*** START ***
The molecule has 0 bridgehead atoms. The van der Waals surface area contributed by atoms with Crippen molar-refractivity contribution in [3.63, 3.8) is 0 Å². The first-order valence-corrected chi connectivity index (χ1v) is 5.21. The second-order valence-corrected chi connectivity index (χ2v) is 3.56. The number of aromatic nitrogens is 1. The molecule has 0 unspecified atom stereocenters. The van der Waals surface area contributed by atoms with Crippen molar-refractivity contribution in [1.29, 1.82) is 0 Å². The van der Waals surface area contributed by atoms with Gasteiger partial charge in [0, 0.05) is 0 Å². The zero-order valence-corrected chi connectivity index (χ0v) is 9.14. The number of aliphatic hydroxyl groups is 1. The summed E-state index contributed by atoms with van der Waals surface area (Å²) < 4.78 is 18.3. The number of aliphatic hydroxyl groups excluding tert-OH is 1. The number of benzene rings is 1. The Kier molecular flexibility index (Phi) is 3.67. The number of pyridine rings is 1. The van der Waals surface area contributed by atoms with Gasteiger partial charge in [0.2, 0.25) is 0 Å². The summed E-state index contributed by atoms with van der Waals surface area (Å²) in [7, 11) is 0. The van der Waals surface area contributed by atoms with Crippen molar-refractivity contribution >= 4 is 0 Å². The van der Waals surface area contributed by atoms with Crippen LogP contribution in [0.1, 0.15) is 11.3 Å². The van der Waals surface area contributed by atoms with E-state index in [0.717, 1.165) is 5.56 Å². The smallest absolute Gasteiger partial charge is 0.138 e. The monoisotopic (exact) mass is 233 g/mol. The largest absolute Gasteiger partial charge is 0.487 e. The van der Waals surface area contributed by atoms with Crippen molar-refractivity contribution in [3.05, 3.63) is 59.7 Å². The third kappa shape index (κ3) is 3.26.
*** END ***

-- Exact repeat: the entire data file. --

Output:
The molecule has 0 bridgehead atoms. The van der Waals surface area contributed by atoms with Crippen molar-refractivity contribution in [3.63, 3.8) is 0 Å². The first-order valence-corrected chi connectivity index (χ1v) is 5.21. The second-order valence-corrected chi connectivity index (χ2v) is 3.56. The number of aromatic nitrogens is 1. The molecule has 0 unspecified atom stereocenters. The van der Waals surface area contributed by atoms with Crippen molar-refractivity contribution in [1.29, 1.82) is 0 Å². The van der Waals surface area contributed by atoms with Gasteiger partial charge in [0, 0.05) is 0 Å². The zero-order valence-corrected chi connectivity index (χ0v) is 9.14. The number of aliphatic hydroxyl groups is 1. The summed E-state index contributed by atoms with van der Waals surface area (Å²) < 4.78 is 18.3. The number of aliphatic hydroxyl groups excluding tert-OH is 1. The number of benzene rings is 1. The Kier molecular flexibility index (Phi) is 3.67. The number of pyridine rings is 1. The van der Waals surface area contributed by atoms with Gasteiger partial charge in [0.2, 0.25) is 0 Å². The summed E-state index contributed by atoms with van der Waals surface area (Å²) in [7, 11) is 0. The van der Waals surface area contributed by atoms with Crippen molar-refractivity contribution >= 4 is 0 Å². The van der Waals surface area contributed by atoms with Crippen LogP contribution in [0.1, 0.15) is 11.3 Å². The van der Waals surface area contributed by atoms with E-state index in [0.717, 1.165) is 5.56 Å². The smallest absolute Gasteiger partial charge is 0.138 e. The monoisotopic (exact) mass is 233 g/mol. The largest absolute Gasteiger partial charge is 0.487 e. The van der Waals surface area contributed by atoms with Crippen molar-refractivity contribution in [3.05, 3.63) is 59.7 Å². The third kappa shape index (κ3) is 3.26.